§ In section 125(1) of the Town and Country Planning Act 1962, so far as it relates to tree preservation orders, and in section 26(2) of the Town and Country Planning (Scotland) Act 1947 (both of which sections provide for compensation for refusal of consent under tree preservation orders) for the words 'damage or expenditure' there shall be substituted loss or damage '.—[Mr. Skeffington]
§ Brought up, and read the First time.
§ The Joint Parliamentary Secretary to the Ministry of Housing and Local Government (Mr. Arthur Skeffington)
I beg to move, That the Clause be read a Second time.
Mr. Deputy Speaker
Government Amendment 43, in Clause 20, page 22, line 8, leave out "damage or expenditure" and insert "loss or damage", is consequential and may be discussed at the same time.
§ Mr. Skeffington
Yes, Mr. Deputy Speaker; I am much obliged.
The new Clause was put down as a result of suggestions made by the Valuation Office. Hon. Members will recall that Clause 20 provides a new and welcome form of compensation which has not hitherto been available when tree preservation orders were made. For the future, one envisages local authorities often making tree preservation orders not in respect of single trees but much more in respect of whole woodlands. This is a satisfactory way of allowing woods to remain in private ownership, with some return, while at the same time preserving features of amenity which may be very important. But it seemed unfair that under the existing procedure, if the authority made a tree preservation order with certain directions as to the species to be planted, which could be of less commercial value or of much slower growth, this could result in the owner's losing quite a considerable sum. The intention is to give compensation of the difference between the potential value of proceeds for an advance under Section 4 of the Forestry Act, 1967 and the potential value in view of the conditions imposed by the local authority. The difference will be made up by compensation.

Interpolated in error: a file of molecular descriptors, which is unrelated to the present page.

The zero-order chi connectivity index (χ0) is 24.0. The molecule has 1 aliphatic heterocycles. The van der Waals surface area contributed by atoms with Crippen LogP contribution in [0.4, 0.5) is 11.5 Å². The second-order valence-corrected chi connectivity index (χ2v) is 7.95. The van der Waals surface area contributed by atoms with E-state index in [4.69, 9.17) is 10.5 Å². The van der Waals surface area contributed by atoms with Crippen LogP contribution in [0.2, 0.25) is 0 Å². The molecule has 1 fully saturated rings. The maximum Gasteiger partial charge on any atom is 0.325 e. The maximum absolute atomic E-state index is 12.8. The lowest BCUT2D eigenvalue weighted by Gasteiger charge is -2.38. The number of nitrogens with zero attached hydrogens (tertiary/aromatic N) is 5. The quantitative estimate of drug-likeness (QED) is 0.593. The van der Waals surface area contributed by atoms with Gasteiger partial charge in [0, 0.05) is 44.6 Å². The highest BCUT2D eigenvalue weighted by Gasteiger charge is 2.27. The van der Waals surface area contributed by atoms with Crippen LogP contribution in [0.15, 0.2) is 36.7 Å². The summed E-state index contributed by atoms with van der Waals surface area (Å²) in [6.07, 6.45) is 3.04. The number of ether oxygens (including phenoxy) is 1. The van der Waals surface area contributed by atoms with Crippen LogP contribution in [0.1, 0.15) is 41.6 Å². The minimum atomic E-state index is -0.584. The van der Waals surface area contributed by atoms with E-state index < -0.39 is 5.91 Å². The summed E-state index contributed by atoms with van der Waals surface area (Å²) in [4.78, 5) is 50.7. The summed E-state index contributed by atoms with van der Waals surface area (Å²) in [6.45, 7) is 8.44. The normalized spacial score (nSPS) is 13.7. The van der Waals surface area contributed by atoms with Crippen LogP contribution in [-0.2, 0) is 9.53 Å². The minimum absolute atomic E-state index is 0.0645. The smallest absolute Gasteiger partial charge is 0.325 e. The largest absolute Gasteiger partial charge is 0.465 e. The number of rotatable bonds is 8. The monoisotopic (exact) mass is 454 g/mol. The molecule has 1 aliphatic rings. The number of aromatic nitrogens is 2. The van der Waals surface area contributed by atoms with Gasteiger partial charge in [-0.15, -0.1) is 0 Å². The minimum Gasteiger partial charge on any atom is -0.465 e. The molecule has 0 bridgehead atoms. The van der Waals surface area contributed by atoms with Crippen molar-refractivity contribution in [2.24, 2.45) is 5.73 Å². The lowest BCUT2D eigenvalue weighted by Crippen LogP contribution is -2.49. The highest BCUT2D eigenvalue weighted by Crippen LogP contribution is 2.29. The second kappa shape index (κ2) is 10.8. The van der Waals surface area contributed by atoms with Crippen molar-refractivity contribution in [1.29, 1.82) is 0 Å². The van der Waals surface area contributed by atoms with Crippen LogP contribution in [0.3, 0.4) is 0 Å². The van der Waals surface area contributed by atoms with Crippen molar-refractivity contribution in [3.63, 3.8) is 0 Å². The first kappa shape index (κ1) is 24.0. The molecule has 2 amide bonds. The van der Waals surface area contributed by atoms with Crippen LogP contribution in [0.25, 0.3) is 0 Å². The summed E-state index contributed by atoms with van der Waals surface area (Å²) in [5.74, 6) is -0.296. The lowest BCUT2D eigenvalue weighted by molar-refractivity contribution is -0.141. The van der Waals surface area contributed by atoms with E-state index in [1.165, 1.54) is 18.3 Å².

It has been suggested, although this is not absolutely certain, that the words we had used, which we had taken from Section 125 of the 1962 Act, referring to "damage or expenditure", might not be wide enough to cover the case where there was not the mere refusal to fell, but one where the tree preservation order was based on a direction as to the species or the conditions under which the timber was to be grown. A very simple example is that of an investment of about £100 which the owner had thought might give him a return of £20 in five or 10 years, but because of the direction given the £20 does not materialise or is limited to £5. If this would have qualified for an advance under Section 4 of the Forestry Act under the original scheme, the difference the damage the owner has suffered, as a result of the direction can be made up by the provisions of Clause 20. The Amendment is to make certain that our intention is carried out. The new formula is considered to be wider.
§ Mr. Gibson-Watt
The Amendment is acceptable to our side of the House and, I am sure that every hon. Member will agree that it is sensible. We are grateful to the Joint Parliamentary Secretary for the way he has explained it to us, and we support it.
§ Question put and agreed to.
§ Clause read a Second time, and added to the Bill.
Mr. Deputy Speaker
We now come to New Clause No. 3 and the Amendments to it, the Amendment in the name of the right hon. and learned Member for Hexham (Mr. Rippon): In line 2, at end insert:Provided that in the case of a footpath the prior consent of the owner or occupier of the land must be obtained.and the Amendments in the name of the hon. Member for Lewisham, South (Mr. Carol Johnson): In line 3, leave out 'remain mounted on' and insert 'ride'.
In line 4, after foot' insert:'in circumstances which would or might interfere with the rights of any person on foot or endanger his safety'.The Amendment in the name of the right hon. and learned Member for Hexham has been selected for Division if required.